Adam Smith in his Inquiry into the Nature and Causes of the Wealth of Nations, published in 1776, marvelled at the way the factory system made vast improvements in productivity due to its division of labour.
In his pin-making factory example, he estimated that this allowed 4,000 pins a day per worker to be manufactured, while one man working alone would probably only make one such pin. A modern manufacturing plant, like a car factory, assembles in pre-arranged formats tens of thousands of ‘pins’. Many, like semiconductor chips, are manufactured in climate-controlled facilities largely by robots.
Smith attributed the success of the nascent capitalism he was living through to the development of secure property rights, frugal government spending, an absence of government monopolies (and trade unions), and an ability to trade across and within borders. These he linked with his famous ‘invisible hand’ whereby workers, financiers, and entrepreneurs pursue their own self-interest in maximising their personal incomes and in the process increase the wealth of those around them.
This outcome has shown repeated confirmation over the past quarter of a millennium. It has seen prosperity spread from Britain and its European colonies, through western Europe and the far East, latterly encompassing China and India. Wherever secure property rights were absent or government restraints inhibited trade and enterprise – as in the Soviet bloc, China, and India until the past three decades – only modest growth took place.
That process is now under serious threat from a number of directions largely associated with the Environmental, Social, and Governance (ESG) movement. This movement is mainly focused on attacking mining and use of coal and other hydrocarbons.
An important part of the threat is the leveraging of ESG by lobbyists seeking favours for renewable energy, more recently reinforced by those (including the ubiquitous Twiggy Forest) seeking government funding for the latest fad, converting hydrogen to energy. But such lobbying has always been present and of itself has rarely derailed the march to greater economic efficiency.
Much more problematic are the actions of individuals, those managing their investable funds and the institutional guardians seeking to ensure the integrity of fund management.
For Adam Smith, a crucial outcome of what became known as laissez-faire capitalism was the reduced risk that lenders faced. This allowed interest rates to fall to 2 per cent in England compared to over 10 per cent in other places where government intervention was more significant.
Yesteryear’s financiers were wealthy merchants whose focus was on earnings. More important today are the accumulated savings of individuals rich and poor. And many individuals are willing to see potentially reduced returns in order to prove to themselves and others that they are not indifferent to what they see as the greater issues involved in financing commercial activities.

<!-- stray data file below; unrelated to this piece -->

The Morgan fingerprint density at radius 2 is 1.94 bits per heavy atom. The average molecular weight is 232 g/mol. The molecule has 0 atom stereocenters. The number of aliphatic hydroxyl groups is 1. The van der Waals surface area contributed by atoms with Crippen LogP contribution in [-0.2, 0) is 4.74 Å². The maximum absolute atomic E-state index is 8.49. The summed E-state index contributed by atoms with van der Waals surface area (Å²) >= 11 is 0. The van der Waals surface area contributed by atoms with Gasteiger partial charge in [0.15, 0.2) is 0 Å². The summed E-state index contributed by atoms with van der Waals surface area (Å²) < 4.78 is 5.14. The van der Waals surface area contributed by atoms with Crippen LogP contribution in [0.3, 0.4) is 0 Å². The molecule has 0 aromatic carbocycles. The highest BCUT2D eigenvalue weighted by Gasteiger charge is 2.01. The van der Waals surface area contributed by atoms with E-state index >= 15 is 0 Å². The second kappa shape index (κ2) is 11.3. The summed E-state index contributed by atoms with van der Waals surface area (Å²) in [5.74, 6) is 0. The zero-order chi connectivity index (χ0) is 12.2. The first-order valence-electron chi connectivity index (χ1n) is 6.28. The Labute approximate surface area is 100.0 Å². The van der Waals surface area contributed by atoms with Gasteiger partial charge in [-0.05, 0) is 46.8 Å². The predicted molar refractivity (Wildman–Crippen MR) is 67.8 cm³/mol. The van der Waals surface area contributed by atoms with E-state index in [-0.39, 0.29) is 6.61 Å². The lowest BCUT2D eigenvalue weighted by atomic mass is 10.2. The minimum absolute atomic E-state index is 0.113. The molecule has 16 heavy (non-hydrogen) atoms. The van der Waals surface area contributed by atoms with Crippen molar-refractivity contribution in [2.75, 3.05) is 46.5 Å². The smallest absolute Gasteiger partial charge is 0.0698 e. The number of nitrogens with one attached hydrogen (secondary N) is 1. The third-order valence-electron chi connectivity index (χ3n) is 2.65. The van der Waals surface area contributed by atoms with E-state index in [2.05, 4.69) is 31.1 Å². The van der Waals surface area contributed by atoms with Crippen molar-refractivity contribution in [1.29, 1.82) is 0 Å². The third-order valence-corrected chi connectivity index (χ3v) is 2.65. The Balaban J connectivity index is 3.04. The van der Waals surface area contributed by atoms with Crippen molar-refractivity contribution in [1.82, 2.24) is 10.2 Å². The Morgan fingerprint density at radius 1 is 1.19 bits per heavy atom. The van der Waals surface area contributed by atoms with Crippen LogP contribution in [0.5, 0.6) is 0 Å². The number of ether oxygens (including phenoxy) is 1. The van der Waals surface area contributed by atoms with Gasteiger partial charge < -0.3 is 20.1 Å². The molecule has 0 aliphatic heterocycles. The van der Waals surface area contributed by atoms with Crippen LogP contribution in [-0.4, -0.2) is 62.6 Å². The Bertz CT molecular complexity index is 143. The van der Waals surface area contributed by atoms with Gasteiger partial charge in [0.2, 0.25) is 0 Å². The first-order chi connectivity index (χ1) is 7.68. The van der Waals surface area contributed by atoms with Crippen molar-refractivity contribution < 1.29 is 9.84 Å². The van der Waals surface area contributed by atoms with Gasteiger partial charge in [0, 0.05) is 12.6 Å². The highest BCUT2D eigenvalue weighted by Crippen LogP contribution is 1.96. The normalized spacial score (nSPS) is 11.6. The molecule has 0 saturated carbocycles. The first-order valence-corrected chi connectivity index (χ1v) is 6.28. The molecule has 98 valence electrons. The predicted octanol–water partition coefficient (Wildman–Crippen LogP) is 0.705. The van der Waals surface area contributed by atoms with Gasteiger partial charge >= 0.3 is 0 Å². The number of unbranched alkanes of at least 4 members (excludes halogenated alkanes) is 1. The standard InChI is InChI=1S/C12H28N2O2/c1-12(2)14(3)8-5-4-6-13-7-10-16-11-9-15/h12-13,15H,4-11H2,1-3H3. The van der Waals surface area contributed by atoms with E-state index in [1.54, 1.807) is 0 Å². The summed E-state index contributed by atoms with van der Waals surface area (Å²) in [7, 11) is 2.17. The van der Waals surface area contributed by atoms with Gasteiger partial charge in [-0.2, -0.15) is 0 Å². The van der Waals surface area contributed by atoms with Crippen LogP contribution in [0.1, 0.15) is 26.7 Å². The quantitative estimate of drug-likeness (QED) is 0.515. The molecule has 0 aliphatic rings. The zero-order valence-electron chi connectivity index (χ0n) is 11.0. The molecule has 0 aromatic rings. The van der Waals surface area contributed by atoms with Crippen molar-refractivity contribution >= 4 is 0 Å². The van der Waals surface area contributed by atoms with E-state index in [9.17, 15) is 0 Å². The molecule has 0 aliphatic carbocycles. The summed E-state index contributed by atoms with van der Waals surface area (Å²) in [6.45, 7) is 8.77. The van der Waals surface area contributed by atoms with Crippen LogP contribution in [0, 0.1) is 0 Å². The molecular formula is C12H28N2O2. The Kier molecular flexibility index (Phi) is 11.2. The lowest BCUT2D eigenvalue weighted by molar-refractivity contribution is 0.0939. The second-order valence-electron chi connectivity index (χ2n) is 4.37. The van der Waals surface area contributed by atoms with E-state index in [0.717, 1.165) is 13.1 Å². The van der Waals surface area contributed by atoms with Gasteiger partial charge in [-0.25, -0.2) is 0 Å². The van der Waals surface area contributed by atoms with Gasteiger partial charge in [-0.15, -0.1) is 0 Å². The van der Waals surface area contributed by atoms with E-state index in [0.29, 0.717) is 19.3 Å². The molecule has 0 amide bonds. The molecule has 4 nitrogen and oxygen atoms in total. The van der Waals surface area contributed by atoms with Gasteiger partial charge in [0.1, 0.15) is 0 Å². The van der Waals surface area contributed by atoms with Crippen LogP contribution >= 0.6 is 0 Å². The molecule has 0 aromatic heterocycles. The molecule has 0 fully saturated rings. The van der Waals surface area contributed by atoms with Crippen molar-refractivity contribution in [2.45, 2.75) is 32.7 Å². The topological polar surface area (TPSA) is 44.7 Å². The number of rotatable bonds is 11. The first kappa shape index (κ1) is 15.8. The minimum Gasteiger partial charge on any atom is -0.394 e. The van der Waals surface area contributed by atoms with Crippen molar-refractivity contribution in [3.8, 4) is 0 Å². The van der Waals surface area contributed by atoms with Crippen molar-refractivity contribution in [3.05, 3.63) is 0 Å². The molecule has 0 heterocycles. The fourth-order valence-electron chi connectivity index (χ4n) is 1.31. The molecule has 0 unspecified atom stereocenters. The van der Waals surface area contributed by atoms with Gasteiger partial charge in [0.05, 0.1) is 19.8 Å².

Individuals’ own preferences are reflected and amplified by those they have entrusted to invest their savings. In Australia, the union-controlled superannuation funds, which account for half the nation’s investable resources, are major exponents of ESG. But many global private sector funds led by BlackRock, the world’s largest, are equally fixated. ‘Climate Action 100+’ describes itself as an ‘investor-led initiative to ensure the world’s largest corporate greenhouse gas emitters take necessary action on climate change.’ The members manage over $54 trillion in assets, which is equivalent to sixty per cent of the market capitalisation of all the world’s stock market exchanges.
Added to these are activists opposing new resource developments through shareholder engagement, vilification of lending institutions, lobbying, and preventing activities commencing.
Although constraints on investment venues will mean the lender accepting lower average returns, this is not presently evident, possibly because increased demand for ESG shares is (temporarily) driving up their prices. Half of the best performing Australian funds feature ESG principles, and are taking decisions on that basis although, as Cliona O’Dowd shows, often less than rigorously.
These corporate funds are joined by charitable trusts bequeathed by self-made wealthy men like Rockefeller, Carnegie, and even our own Myer family, which have gradually been transformed into social actors increasingly with environmental agendas. They are joined by funds of living entrepreneurs like George Soros, Mark Zuckerberg, and Bill Gates.
Finally, we have institutional regulatory agencies, like the Bank of International Settlements and the Australian Securities and Investment Commission, seeking to force all businesses to identify and account for the risks they allegedly have in their exposure to climate concerns and enforce any backsliding and prevent message fabrications. The latest addition to these is President Biden’s appointment of climate change activist Lael Brainard as the Federal Reserve Bank’s vice chair.
Neither the recent apparent willingness of savers to accept lower returns for ideological reasons, nor less amplification of such deviations by the fund managers and institutional controllers were anticipated in Adam Smith’s playbook prescribing the foundations of an enduring prosperity. The diversion of capital to less remunerative venues and the increased paperburden costs of regulatory oversight that these facets entail must surely have an impact on economic efficiency.
It remains to be seen if we will see a restoration of the ‘iron laws’ of markets that historically have forced firms and financial intermediaries to seek to maximise their profits or face business failure.
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